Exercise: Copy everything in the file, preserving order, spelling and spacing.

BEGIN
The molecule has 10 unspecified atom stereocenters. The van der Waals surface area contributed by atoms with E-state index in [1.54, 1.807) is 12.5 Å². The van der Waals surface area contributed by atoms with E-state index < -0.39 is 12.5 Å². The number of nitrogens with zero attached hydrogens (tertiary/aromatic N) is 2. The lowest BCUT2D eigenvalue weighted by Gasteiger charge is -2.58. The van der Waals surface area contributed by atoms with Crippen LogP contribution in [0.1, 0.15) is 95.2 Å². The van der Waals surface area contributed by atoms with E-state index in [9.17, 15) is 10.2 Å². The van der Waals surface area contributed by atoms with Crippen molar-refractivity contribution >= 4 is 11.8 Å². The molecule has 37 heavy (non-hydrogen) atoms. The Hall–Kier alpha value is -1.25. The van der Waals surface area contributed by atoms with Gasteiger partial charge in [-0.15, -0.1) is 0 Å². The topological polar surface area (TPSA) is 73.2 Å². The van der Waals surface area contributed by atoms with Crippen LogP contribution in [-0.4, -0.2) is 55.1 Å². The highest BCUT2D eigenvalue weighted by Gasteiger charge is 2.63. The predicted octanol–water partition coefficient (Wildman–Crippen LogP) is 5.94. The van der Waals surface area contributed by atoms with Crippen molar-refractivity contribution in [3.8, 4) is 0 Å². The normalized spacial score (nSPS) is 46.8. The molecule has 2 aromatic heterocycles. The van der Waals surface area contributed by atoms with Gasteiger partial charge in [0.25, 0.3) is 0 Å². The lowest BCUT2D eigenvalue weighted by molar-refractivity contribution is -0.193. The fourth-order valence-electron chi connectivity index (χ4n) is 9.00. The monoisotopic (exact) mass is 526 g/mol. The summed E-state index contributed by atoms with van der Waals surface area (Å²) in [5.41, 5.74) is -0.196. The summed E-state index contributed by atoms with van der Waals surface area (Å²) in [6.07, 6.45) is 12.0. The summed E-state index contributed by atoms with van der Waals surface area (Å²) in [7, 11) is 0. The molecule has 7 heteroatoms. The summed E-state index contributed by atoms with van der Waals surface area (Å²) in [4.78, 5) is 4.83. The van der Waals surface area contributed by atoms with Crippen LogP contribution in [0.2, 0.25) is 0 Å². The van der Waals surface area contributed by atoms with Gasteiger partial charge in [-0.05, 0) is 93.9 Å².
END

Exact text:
The molecule has 10 unspecified atom stereocenters. The van der Waals surface area contributed by atoms with E-state index in [1.54, 1.807) is 12.5 Å². The van der Waals surface area contributed by atoms with E-state index < -0.39 is 12.5 Å². The number of nitrogens with zero attached hydrogens (tertiary/aromatic N) is 2. The lowest BCUT2D eigenvalue weighted by Gasteiger charge is -2.58. The van der Waals surface area contributed by atoms with Crippen LogP contribution in [0.1, 0.15) is 95.2 Å². The van der Waals surface area contributed by atoms with E-state index in [9.17, 15) is 10.2 Å². The van der Waals surface area contributed by atoms with Crippen molar-refractivity contribution >= 4 is 11.8 Å². The molecule has 37 heavy (non-hydrogen) atoms. The Hall–Kier alpha value is -1.25. The van der Waals surface area contributed by atoms with Gasteiger partial charge in [-0.15, -0.1) is 0 Å². The topological polar surface area (TPSA) is 73.2 Å². The van der Waals surface area contributed by atoms with Crippen LogP contribution in [-0.4, -0.2) is 55.1 Å². The highest BCUT2D eigenvalue weighted by Gasteiger charge is 2.63. The predicted octanol–water partition coefficient (Wildman–Crippen LogP) is 5.94. The van der Waals surface area contributed by atoms with Crippen molar-refractivity contribution in [3.8, 4) is 0 Å². The normalized spacial score (nSPS) is 46.8. The molecule has 2 aromatic heterocycles. The van der Waals surface area contributed by atoms with Gasteiger partial charge in [0.25, 0.3) is 0 Å². The lowest BCUT2D eigenvalue weighted by molar-refractivity contribution is -0.193. The fourth-order valence-electron chi connectivity index (χ4n) is 9.00. The monoisotopic (exact) mass is 526 g/mol. The summed E-state index contributed by atoms with van der Waals surface area (Å²) in [5.41, 5.74) is -0.196. The summed E-state index contributed by atoms with van der Waals surface area (Å²) in [6.07, 6.45) is 12.0. The summed E-state index contributed by atoms with van der Waals surface area (Å²) in [7, 11) is 0. The molecule has 7 heteroatoms. The summed E-state index contributed by atoms with van der Waals surface area (Å²) in [4.78, 5) is 4.83. The van der Waals surface area contributed by atoms with Crippen LogP contribution in [0.2, 0.25) is 0 Å². The van der Waals surface area contributed by atoms with Gasteiger partial charge in [-0.05, 0) is 93.9 Å².